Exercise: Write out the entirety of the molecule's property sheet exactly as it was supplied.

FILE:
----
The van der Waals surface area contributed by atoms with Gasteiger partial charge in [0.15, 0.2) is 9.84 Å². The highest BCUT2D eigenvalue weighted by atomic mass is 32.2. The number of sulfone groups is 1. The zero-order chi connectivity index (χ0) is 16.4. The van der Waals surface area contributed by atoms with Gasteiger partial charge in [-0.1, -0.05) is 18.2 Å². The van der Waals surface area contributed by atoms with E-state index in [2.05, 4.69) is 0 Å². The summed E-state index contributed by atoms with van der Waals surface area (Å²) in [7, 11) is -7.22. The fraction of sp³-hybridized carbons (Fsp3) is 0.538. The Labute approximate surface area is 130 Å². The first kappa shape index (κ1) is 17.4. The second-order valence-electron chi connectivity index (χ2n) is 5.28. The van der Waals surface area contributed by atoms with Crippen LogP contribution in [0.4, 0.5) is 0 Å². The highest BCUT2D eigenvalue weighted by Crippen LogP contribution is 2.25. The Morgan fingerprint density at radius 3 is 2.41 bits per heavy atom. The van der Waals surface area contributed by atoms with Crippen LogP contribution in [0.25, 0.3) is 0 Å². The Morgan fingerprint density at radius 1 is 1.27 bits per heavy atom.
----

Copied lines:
The van der Waals surface area contributed by atoms with Gasteiger partial charge in [0.15, 0.2) is 9.84 Å². The highest BCUT2D eigenvalue weighted by atomic mass is 32.2. The number of sulfone groups is 1. The zero-order chi connectivity index (χ0) is 16.4. The van der Waals surface area contributed by atoms with Gasteiger partial charge in [-0.1, -0.05) is 18.2 Å². The van der Waals surface area contributed by atoms with E-state index in [2.05, 4.69) is 0 Å². The summed E-state index contributed by atoms with van der Waals surface area (Å²) in [7, 11) is -7.22. The fraction of sp³-hybridized carbons (Fsp3) is 0.538. The Labute approximate surface area is 130 Å². The first kappa shape index (κ1) is 17.4. The second-order valence-electron chi connectivity index (χ2n) is 5.28. The van der Waals surface area contributed by atoms with Crippen LogP contribution in [0.4, 0.5) is 0 Å². The highest BCUT2D eigenvalue weighted by Crippen LogP contribution is 2.25. The Morgan fingerprint density at radius 3 is 2.41 bits per heavy atom. The van der Waals surface area contributed by atoms with Crippen LogP contribution in [0.25, 0.3) is 0 Å². The Morgan fingerprint density at radius 1 is 1.27 bits per heavy atom.